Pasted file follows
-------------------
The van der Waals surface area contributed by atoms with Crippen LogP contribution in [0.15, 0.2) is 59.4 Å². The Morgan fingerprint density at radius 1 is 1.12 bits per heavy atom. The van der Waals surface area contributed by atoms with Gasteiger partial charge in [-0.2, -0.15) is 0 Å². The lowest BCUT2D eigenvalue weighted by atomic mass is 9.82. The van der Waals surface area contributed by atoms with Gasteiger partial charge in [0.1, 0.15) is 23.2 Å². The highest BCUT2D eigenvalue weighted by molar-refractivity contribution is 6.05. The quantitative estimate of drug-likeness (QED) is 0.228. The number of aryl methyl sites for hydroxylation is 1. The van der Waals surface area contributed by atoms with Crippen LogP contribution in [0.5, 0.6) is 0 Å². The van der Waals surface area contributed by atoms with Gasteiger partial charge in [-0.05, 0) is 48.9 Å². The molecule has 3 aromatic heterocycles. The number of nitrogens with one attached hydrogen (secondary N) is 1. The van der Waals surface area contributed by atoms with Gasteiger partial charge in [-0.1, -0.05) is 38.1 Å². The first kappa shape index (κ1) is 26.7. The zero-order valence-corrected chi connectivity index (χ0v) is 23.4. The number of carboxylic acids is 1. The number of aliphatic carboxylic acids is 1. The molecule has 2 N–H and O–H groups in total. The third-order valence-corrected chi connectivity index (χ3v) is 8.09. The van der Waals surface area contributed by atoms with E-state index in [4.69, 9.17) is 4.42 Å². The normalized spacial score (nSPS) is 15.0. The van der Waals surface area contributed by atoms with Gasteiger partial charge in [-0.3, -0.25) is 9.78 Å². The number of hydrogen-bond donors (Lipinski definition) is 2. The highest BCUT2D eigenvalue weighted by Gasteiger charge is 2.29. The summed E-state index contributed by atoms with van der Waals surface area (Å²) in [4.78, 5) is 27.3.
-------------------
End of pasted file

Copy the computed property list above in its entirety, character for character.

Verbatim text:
The van der Waals surface area contributed by atoms with Crippen LogP contribution in [0.15, 0.2) is 59.4 Å². The Morgan fingerprint density at radius 1 is 1.12 bits per heavy atom. The van der Waals surface area contributed by atoms with Gasteiger partial charge in [-0.2, -0.15) is 0 Å². The lowest BCUT2D eigenvalue weighted by atomic mass is 9.82. The van der Waals surface area contributed by atoms with Gasteiger partial charge in [0.1, 0.15) is 23.2 Å². The highest BCUT2D eigenvalue weighted by molar-refractivity contribution is 6.05. The quantitative estimate of drug-likeness (QED) is 0.228. The number of aryl methyl sites for hydroxylation is 1. The van der Waals surface area contributed by atoms with Crippen LogP contribution in [0.5, 0.6) is 0 Å². The van der Waals surface area contributed by atoms with Gasteiger partial charge in [-0.05, 0) is 48.9 Å². The molecule has 3 aromatic heterocycles. The number of nitrogens with one attached hydrogen (secondary N) is 1. The van der Waals surface area contributed by atoms with Gasteiger partial charge in [-0.1, -0.05) is 38.1 Å². The first kappa shape index (κ1) is 26.7. The zero-order valence-corrected chi connectivity index (χ0v) is 23.4. The number of carboxylic acids is 1. The number of aliphatic carboxylic acids is 1. The molecule has 2 N–H and O–H groups in total. The third-order valence-corrected chi connectivity index (χ3v) is 8.09. The van der Waals surface area contributed by atoms with E-state index in [4.69, 9.17) is 4.42 Å². The normalized spacial score (nSPS) is 15.0. The van der Waals surface area contributed by atoms with Gasteiger partial charge in [-0.3, -0.25) is 9.78 Å². The number of hydrogen-bond donors (Lipinski definition) is 2. The highest BCUT2D eigenvalue weighted by Gasteiger charge is 2.29. The summed E-state index contributed by atoms with van der Waals surface area (Å²) in [4.78, 5) is 27.3.